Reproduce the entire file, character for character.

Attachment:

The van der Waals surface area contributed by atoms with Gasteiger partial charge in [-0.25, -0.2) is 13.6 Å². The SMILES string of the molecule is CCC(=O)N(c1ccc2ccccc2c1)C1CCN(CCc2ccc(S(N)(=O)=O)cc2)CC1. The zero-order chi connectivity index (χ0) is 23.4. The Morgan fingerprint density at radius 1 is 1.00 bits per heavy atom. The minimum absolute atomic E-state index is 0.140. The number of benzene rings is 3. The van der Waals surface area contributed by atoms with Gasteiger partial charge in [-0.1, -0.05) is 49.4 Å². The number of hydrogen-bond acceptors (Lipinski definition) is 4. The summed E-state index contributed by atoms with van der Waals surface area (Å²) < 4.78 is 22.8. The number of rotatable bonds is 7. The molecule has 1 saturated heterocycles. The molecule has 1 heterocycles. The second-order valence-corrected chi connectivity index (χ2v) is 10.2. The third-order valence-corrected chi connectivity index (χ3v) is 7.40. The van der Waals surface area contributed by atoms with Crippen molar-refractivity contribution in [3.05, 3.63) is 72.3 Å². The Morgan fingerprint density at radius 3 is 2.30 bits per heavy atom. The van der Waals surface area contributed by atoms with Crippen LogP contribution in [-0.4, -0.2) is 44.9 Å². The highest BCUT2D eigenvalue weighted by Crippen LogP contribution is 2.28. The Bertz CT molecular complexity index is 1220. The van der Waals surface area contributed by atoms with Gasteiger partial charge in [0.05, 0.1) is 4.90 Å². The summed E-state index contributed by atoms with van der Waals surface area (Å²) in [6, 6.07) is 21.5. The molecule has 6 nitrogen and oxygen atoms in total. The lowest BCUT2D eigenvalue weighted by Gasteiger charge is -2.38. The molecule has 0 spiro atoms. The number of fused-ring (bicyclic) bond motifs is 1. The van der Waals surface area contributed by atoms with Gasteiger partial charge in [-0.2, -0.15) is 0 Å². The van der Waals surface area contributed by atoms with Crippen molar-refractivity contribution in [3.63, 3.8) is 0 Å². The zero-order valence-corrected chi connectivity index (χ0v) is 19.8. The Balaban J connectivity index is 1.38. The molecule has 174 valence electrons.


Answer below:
The van der Waals surface area contributed by atoms with Gasteiger partial charge in [-0.25, -0.2) is 13.6 Å². The SMILES string of the molecule is CCC(=O)N(c1ccc2ccccc2c1)C1CCN(CCc2ccc(S(N)(=O)=O)cc2)CC1. The zero-order chi connectivity index (χ0) is 23.4. The Morgan fingerprint density at radius 1 is 1.00 bits per heavy atom. The minimum absolute atomic E-state index is 0.140. The number of benzene rings is 3. The van der Waals surface area contributed by atoms with Gasteiger partial charge in [-0.1, -0.05) is 49.4 Å². The number of hydrogen-bond acceptors (Lipinski definition) is 4. The summed E-state index contributed by atoms with van der Waals surface area (Å²) < 4.78 is 22.8. The number of rotatable bonds is 7. The molecule has 1 saturated heterocycles. The molecule has 1 heterocycles. The second-order valence-corrected chi connectivity index (χ2v) is 10.2. The third-order valence-corrected chi connectivity index (χ3v) is 7.40. The van der Waals surface area contributed by atoms with Crippen molar-refractivity contribution in [3.05, 3.63) is 72.3 Å². The Morgan fingerprint density at radius 3 is 2.30 bits per heavy atom. The van der Waals surface area contributed by atoms with Crippen LogP contribution in [-0.4, -0.2) is 44.9 Å². The highest BCUT2D eigenvalue weighted by Crippen LogP contribution is 2.28. The Bertz CT molecular complexity index is 1220. The van der Waals surface area contributed by atoms with Gasteiger partial charge in [0.05, 0.1) is 4.90 Å². The summed E-state index contributed by atoms with van der Waals surface area (Å²) in [6, 6.07) is 21.5. The molecule has 6 nitrogen and oxygen atoms in total. The lowest BCUT2D eigenvalue weighted by Gasteiger charge is -2.38. The molecule has 0 spiro atoms. The number of fused-ring (bicyclic) bond motifs is 1. The van der Waals surface area contributed by atoms with Gasteiger partial charge in [-0.2, -0.15) is 0 Å². The van der Waals surface area contributed by atoms with Crippen molar-refractivity contribution in [3.63, 3.8) is 0 Å². The zero-order valence-corrected chi connectivity index (χ0v) is 19.8. The Balaban J connectivity index is 1.38. The molecule has 174 valence electrons.